In response to this month's mass shootings in El Paso, Texas, and Dayton, Ohio, President Donald Trump urged legislators to enact "red flag" laws to prevent future tragedies. Red flag laws allow police or family members to seek court orders (sometimes called "extreme risk protection orders") that temporarily remove firearms from individuals who present a danger to themselves or others. But do these laws and regulations distract from the larger point about gun violence and mass shootings in the United States?
Trump urged lawmakers to "make sure that those judged to pose a grave risk to public safety do not have access to firearms and that if they do those firearms can be taken through rapid due process." On first hearing, this sounds like a call for the government to protect the public from potentially dangerous individuals. But don't be deceived. The president doesn't really want even that modest degree of protection.
In December 2016, the Social Security Administration (SSA) issued an internal management regulation that directed its staff to submit records to the National Instant Criminal Background Check System (NICS) of Social Security recipients who were not allowed to possess guns because of severe mental illness. The NICS Improvement Amendments of 2007 prohibited individuals who had been deemed severely mentally ill by a court or other authority from purchasing guns, and it required their names to be added to the National Instant Background Check System. The SSA regulations simply implemented part of that law. It did not even empower the government to remove guns from such individuals. Who could argue with that?
The National Rifle Association (NRA), of course.
Despite the fact that many firearms advocates supported the SSA regulation, the NRA lobbied Congress to pass a joint resolution overturning it under the Congressional Review Act. That obscure statute empowers Congress to overturn major federal regulations by passing a joint resolution of disapproval that is then signed by the president. A special provision in the law simplifies enactment by excluding the resolution from the Senate's normal 60-vote threshold before it can be considered on the floor, meaning that a bare majority can prevail. And another provision prohibits the relevant agency from developing any regulations that are "substantially the same" until Congress passes legislation specifically authorizing that action.
The NRA got what it came for. In February 2017, just a few weeks after an election in which the gun group had spent more than $50 million to elect gun-friendly candidates, all Republican senators and four Democrats voted for the resolution, and President Trump obligingly signed it. So much for the conservative mantra that the solution to mass killings is to keep guns out of the hands of mentally ill people. Perhaps the fear of being called out for such hypocrisy was why Trump lacked the courage to hold the sort of signing ceremony that he's held for much less significant measures and why the White House even refused to release a photograph of the event.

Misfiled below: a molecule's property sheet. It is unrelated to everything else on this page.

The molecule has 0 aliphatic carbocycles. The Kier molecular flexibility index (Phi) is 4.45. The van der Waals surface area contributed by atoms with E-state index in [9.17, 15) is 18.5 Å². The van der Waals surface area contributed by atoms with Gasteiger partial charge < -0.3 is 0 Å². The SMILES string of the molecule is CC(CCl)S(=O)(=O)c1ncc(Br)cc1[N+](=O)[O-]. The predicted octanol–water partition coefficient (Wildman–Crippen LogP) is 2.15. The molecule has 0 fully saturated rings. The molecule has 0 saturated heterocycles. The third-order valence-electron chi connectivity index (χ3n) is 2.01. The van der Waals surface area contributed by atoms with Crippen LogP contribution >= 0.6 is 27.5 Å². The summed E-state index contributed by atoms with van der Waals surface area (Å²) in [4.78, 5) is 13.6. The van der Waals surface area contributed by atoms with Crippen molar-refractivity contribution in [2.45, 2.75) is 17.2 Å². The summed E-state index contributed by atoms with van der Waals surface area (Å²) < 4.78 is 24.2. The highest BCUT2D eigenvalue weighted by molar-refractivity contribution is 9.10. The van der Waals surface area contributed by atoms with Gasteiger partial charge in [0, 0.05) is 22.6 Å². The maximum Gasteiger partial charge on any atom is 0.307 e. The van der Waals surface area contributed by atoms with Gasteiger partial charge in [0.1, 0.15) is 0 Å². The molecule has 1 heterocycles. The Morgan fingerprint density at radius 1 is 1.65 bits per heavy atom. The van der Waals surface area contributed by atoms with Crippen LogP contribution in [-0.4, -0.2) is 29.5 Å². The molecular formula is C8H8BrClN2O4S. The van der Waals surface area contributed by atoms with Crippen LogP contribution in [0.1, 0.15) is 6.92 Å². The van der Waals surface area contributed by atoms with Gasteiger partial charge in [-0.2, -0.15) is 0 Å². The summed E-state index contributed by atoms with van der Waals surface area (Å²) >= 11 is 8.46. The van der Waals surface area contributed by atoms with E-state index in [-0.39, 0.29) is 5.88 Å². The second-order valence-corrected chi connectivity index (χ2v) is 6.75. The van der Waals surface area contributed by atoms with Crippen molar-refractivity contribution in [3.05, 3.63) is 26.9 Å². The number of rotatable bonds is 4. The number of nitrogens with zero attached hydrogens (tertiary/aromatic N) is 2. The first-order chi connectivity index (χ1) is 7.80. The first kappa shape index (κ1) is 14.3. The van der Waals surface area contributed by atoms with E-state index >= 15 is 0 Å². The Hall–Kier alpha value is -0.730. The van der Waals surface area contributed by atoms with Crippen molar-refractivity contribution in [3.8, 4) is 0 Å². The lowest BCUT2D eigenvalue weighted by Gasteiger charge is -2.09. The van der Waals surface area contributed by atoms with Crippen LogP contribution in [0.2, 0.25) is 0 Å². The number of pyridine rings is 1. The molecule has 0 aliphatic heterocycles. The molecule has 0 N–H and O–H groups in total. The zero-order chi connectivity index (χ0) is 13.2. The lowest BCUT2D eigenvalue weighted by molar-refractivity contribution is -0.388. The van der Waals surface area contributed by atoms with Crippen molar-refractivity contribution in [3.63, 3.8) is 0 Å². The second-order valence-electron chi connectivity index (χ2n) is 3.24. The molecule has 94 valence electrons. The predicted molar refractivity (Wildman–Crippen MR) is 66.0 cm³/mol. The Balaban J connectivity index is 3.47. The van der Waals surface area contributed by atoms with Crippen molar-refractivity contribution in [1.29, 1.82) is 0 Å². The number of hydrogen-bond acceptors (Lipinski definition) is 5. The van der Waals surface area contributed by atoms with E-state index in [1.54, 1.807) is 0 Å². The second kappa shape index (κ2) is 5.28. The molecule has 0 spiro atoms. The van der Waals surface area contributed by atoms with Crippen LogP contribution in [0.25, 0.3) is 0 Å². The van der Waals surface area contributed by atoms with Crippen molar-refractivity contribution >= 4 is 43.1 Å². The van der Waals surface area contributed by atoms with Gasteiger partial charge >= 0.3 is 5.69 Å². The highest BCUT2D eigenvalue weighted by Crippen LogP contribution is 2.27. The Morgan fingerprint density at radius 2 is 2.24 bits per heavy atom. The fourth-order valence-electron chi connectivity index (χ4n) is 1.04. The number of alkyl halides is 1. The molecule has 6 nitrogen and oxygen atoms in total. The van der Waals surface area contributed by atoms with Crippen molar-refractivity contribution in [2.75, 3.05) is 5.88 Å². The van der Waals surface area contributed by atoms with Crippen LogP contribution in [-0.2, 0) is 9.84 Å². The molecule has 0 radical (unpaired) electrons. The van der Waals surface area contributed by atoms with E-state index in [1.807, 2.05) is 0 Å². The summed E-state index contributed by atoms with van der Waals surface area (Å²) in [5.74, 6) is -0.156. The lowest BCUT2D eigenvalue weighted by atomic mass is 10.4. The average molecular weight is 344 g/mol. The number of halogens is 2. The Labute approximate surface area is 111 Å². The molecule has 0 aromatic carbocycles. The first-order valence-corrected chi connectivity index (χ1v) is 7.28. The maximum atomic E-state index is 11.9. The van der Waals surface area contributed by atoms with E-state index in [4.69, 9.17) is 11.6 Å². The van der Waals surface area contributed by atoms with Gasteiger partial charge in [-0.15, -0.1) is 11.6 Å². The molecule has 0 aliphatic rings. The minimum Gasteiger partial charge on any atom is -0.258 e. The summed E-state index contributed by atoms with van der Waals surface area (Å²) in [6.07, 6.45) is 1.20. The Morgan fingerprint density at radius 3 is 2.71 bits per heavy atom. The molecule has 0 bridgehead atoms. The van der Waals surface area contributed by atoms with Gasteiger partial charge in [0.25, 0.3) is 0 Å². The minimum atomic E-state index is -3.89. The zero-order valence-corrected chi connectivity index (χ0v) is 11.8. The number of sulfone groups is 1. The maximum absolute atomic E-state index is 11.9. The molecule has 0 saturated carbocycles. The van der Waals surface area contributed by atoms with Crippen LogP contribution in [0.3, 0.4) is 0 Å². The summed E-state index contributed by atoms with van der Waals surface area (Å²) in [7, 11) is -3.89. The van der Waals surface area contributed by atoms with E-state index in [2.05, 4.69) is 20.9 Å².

All that said, there is an important question about the effectiveness and appropriateness of focusing gun laws and regulations on mentally ill people, who already face significant stigma and discrimination. As Vox and other outlets have reported in the weeks since the El Paso and Dayton shootings, most gun violence isn't carried out by people with diagnosed mental illnesses. Many shootings happen during the commission of other crimes and "in the heat of the moment." And many of the domestic terrorists who have carried out mass shootings, particularly in the past few years, have been driven by hatred and extremist ideologies – often of the sort that finds succor in the divisive and racist rhetoric of the current president. They've been able to carry out their deadly crimes due to ready and legal access to high-powered weapons of mass murder, capable of killing dozens in a matter of seconds.
Taken as a whole, this leads to the inescapable conclusion that talk about red flag laws and mental illness with regard to gun violence is a cynical and hypocritical effort to distract Americans from considering real solutions, in fear of offending the NRA. In response to the El Paso and Dayton mass shootings, President Trump could have called for more effective gun controls. A ban on the sale of assault weapons sounds like a no-brainer. Instead, he called for "strong" background checks (whatever that means) and a red flag law, and Mitch McConnell refused to call the U.S. Senate back from its August recess to debate even those proposals.
It remains to be seen how dedicated the president is to protecting Americans from gun violence. Will he actively push Congress to finally take some steps in the right direction, or is he just waiting for the anguished reactions to two more killing sprees to die down so that he and his allies in Congress can return to business as usual: doing nothing substantive to protect Americans from mass shootings and domestic terrorism?